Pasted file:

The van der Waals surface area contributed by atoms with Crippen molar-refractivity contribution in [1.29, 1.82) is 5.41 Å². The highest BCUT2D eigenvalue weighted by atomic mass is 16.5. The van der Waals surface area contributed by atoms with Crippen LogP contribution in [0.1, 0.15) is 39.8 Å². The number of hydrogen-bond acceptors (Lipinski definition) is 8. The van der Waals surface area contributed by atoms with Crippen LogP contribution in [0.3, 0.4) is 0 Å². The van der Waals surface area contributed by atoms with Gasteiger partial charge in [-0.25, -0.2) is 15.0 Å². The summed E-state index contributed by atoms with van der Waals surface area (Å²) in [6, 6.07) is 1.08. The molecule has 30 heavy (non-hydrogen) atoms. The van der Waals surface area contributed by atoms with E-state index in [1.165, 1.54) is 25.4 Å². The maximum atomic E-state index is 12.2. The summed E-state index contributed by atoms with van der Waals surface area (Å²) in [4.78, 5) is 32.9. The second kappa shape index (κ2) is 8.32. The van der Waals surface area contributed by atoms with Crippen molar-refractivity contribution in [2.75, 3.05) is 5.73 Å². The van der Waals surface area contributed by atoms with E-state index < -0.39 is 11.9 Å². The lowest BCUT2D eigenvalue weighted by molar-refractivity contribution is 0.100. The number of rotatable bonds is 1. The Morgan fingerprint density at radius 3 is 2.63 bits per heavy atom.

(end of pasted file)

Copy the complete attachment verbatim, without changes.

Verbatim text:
The van der Waals surface area contributed by atoms with Crippen molar-refractivity contribution in [1.29, 1.82) is 5.41 Å². The highest BCUT2D eigenvalue weighted by atomic mass is 16.5. The van der Waals surface area contributed by atoms with Crippen LogP contribution in [0.1, 0.15) is 39.8 Å². The number of hydrogen-bond acceptors (Lipinski definition) is 8. The van der Waals surface area contributed by atoms with Crippen LogP contribution in [0.3, 0.4) is 0 Å². The van der Waals surface area contributed by atoms with Gasteiger partial charge in [-0.25, -0.2) is 15.0 Å². The summed E-state index contributed by atoms with van der Waals surface area (Å²) in [6, 6.07) is 1.08. The molecule has 30 heavy (non-hydrogen) atoms. The van der Waals surface area contributed by atoms with E-state index in [1.165, 1.54) is 25.4 Å². The maximum atomic E-state index is 12.2. The summed E-state index contributed by atoms with van der Waals surface area (Å²) in [4.78, 5) is 32.9. The second kappa shape index (κ2) is 8.32. The van der Waals surface area contributed by atoms with Crippen molar-refractivity contribution in [2.75, 3.05) is 5.73 Å². The van der Waals surface area contributed by atoms with E-state index < -0.39 is 11.9 Å². The lowest BCUT2D eigenvalue weighted by molar-refractivity contribution is 0.100. The number of rotatable bonds is 1. The Morgan fingerprint density at radius 3 is 2.63 bits per heavy atom.